Sugar Industry

Sugar has potential to be energy future of SA

WHEN it comes to energy and fuel, South African consumers can’t seem to win. Although the petrol price has decreased, for now, the spectre of load-shedding still looms. Considering the energy future of South Africa, it is clear the time has come for innovation.

The answer might be locked up within an industry that is often maligned as a seducer bent on destroying our health – the sugar industry.

There is so much more to sugar cane than sugar, and its potential to create a healthier energy future is but one of many good reasons the embattled South African sugar industry is worth saving. Sugar cane is one of the few bioenergy sources that can supply both electricity and liquid fuel.

Bagasse is the fibrous material that remains after the sugar-bearing juice has been extracted from the sugar cane, and it contains 35% of a mature sugar cane plant’s chemical energy. Having realised this, the sugar industry has long since invested in the technology that allows sugar mills to burn bagasse to supply the steam needed to generate the electricity necessary for their production processes.

South Africa’s sugar mills are largely energy self-sufficient, thanks to bagasse. There is no reason they couldn’t step up their electricity production and feed excess supply into the national grid. The world’s largest sugar cane producers, Brazil and India, have commercial-scale bagasse co-generation plants. Many other sugar cane-producing countries, such as Australia,

Guatemala, Kenya, Uganda, Vietnam and Mauritius, also produce electricity from bagasse. When it comes to liquid fuel, sugar cane is an excellent feedstock for ethanol production.

It’s true that on the face of it ethanol is more expensive than oil as a fuel source. However, the scales tip when one considers the longer term benefits of a biofuel investment – notably the role it can play to mitigate disastrous climate change – and the boost our national accounts would receive when we import less oil and instead produce our own ethanol.

Zimbabwe, Malawi, Brazil and the US do this already. In the short term, an investment in ethanol production in South Africa will absorb all the local industry’s surplus production, and then some. Jobs will not only be saved, but created. Different studies have quoted different job-creation numbers for different feedstock options. The range is illustrated by 21 000 mostly farming jobs estimated by the South African Sugar Association (SASA) in 2013 and 100 000 biofuel industry jobs, according to an economic assessment of bioethanol production in South Africa by Economic Research South Africa (ESRA).

Even if it is “only” 21 000 farming jobs, ethanol production would go a long way to help arrest urbanisation. Brazil, the world’s biggest sugar and significant ethanol producer, claims the cost of support for ethanol is less than the cost of supporting people who migrate from rural agriculture to urban low- or non-income areas. Sugar is the perfect biofuel feedstock for South Africa – we already produce more than we can use, it doesn’t endanger food security and increased production
will have significant socio-economic advantages while contributing hundreds of millions of rands to the fiscus.

South Africa’s sugar mills are largely energy self-sufficient, thanks to bagasse

Recycled and recyclable plastics are already well known, but imagine a plastic that is biodegradable and won’t contribute to ocean and landfill waste, a renewable alternative to fossil- fuel-based polymers and safe and potentially inexpensive to manufacture. Add to that a manufacturing process that is cleaner than that involving petrochemicals, and a product that is free from BPA.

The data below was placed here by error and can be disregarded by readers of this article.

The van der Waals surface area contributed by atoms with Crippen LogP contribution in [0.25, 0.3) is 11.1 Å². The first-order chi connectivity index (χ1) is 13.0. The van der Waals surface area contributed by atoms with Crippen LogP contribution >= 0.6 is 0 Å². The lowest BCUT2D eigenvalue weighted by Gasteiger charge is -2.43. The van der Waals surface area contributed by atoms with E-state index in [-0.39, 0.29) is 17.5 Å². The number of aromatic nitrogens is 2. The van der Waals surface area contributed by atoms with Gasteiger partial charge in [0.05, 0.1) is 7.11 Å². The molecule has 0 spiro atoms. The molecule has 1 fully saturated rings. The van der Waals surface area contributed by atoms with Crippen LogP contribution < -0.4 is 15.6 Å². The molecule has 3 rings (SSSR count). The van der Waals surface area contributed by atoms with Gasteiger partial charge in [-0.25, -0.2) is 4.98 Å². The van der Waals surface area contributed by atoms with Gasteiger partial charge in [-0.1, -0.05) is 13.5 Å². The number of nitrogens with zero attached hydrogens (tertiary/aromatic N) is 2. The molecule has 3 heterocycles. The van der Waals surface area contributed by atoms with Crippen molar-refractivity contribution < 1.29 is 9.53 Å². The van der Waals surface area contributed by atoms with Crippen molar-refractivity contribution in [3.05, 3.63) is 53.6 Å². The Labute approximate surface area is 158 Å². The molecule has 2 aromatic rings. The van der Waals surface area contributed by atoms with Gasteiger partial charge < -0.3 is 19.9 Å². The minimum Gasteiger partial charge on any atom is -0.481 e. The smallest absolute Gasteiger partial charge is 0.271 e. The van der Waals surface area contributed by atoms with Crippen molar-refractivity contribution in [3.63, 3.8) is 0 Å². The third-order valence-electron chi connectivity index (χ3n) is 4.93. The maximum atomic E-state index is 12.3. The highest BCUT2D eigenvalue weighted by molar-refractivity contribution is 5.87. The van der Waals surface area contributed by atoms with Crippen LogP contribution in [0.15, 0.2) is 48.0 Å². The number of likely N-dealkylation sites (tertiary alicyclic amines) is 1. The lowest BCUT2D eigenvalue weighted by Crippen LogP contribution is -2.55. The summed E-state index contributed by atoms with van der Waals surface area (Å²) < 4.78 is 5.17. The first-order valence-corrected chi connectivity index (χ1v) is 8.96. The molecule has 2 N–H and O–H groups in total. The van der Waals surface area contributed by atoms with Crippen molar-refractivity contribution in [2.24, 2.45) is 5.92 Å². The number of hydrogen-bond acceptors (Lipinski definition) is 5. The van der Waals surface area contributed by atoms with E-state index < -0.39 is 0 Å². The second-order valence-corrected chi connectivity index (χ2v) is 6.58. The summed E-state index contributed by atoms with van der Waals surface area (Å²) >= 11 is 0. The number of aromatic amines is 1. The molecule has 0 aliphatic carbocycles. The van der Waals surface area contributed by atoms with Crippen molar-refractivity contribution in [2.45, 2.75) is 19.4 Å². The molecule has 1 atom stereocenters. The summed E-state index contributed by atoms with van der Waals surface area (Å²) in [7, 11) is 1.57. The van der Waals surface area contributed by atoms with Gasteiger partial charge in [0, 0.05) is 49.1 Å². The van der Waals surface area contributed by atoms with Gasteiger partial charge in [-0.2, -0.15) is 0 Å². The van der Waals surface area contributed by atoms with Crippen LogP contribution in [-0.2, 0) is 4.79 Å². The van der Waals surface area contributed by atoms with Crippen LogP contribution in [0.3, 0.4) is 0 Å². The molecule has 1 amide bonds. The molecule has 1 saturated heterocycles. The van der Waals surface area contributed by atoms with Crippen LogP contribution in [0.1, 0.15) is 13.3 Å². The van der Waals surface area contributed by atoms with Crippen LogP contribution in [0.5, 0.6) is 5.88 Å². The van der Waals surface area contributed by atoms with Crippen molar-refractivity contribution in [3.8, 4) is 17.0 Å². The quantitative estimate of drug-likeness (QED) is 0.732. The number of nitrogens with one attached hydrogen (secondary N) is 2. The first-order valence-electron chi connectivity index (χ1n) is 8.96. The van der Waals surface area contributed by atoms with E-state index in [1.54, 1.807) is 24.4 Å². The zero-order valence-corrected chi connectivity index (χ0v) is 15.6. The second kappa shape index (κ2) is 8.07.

Fortunately, this is no fairy tale. In 2017, a team of scientists from the Council for Scientific and Industrial Research (CSIR) Polymer and Composite Research Group in Port Elizabeth, introduced the world to their 100% biodegradable plastic bags made from agricultural by-products.

The maize and sugarcane bio based bags break down completely in three to six months in mud, soil, water and compost. The bags can also be recycled. In Cape Town, a company called Air Water already bottles the water it extracts from air in bottles made from sugar cane fibre and polylactic acid. Like the bags, these bottles are 100% biodegradable. Internationally, scientists from the Centre for Sustainable Chemical Technologies (CSCT), at the UK’s

University of Bath, developed a biodegradable plastic made from sugar and carbon-dioxide in 2017. Their polycarbonate can be degraded back into carbon-dioxide and sugar, using the enzymes found in soil bacteria.

Bioplastics, as the products developed in PE, Cape Town and Bath are known, account for about 1%only of the total plastics market. But according to the European Bioplastics Association in Germany, their use will grow at least 50%in the next five years.

Less futuristic, but equally good for the environment, are the moulded fibre products, such as takeaway containers, bowls and plates, made from bagasse. Mixed with wood pulp, bagasse is also turned into paper and board products, such as toilet paper, serviettes and cardboard lids. A spoonful of sugar not only helps the medicine go down – it can be the medicine.

Zimbabwean-born doctor Moses Murandu, now lecturing at the UK’s University of Wolverhampton, recently completed a pilot study focused on sugar’s applications in wound healing and won an award from the Journal of Wound Care for his work.

With so many potential avenues open to diversification, sugar is clearly an industry worth saving. In addition to (or maybe instead of) fighting costly trade wars, the South African government would be well advised to enable the industry to capitalise on these growth opportunities. That would be a sensible, and future-focused use of sugar-tax revenues.

Francois Baird is the founder of FairPlay